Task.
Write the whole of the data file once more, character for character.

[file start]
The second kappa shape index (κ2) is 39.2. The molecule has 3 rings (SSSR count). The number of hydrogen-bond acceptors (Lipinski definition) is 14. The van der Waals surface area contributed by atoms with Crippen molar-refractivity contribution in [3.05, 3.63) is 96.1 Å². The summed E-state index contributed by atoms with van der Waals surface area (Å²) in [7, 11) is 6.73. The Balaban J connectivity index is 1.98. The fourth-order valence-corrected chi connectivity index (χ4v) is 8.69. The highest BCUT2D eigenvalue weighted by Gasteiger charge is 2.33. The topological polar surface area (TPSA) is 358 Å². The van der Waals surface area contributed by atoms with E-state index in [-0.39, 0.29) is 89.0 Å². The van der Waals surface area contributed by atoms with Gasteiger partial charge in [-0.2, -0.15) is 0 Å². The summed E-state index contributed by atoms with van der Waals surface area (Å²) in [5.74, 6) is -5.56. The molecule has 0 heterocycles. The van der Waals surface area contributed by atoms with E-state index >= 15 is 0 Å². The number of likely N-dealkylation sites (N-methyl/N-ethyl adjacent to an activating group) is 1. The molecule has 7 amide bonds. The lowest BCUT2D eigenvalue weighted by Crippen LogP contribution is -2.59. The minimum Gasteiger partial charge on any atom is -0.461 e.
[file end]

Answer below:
The second kappa shape index (κ2) is 39.2. The molecule has 3 rings (SSSR count). The number of hydrogen-bond acceptors (Lipinski definition) is 14. The van der Waals surface area contributed by atoms with Crippen molar-refractivity contribution in [3.05, 3.63) is 96.1 Å². The summed E-state index contributed by atoms with van der Waals surface area (Å²) in [7, 11) is 6.73. The Balaban J connectivity index is 1.98. The fourth-order valence-corrected chi connectivity index (χ4v) is 8.69. The highest BCUT2D eigenvalue weighted by Gasteiger charge is 2.33. The topological polar surface area (TPSA) is 358 Å². The van der Waals surface area contributed by atoms with E-state index in [-0.39, 0.29) is 89.0 Å². The van der Waals surface area contributed by atoms with Gasteiger partial charge in [-0.2, -0.15) is 0 Å². The summed E-state index contributed by atoms with van der Waals surface area (Å²) in [5.74, 6) is -5.56. The molecule has 0 heterocycles. The van der Waals surface area contributed by atoms with E-state index >= 15 is 0 Å². The number of likely N-dealkylation sites (N-methyl/N-ethyl adjacent to an activating group) is 1. The molecule has 7 amide bonds. The lowest BCUT2D eigenvalue weighted by Crippen LogP contribution is -2.59. The minimum Gasteiger partial charge on any atom is -0.461 e.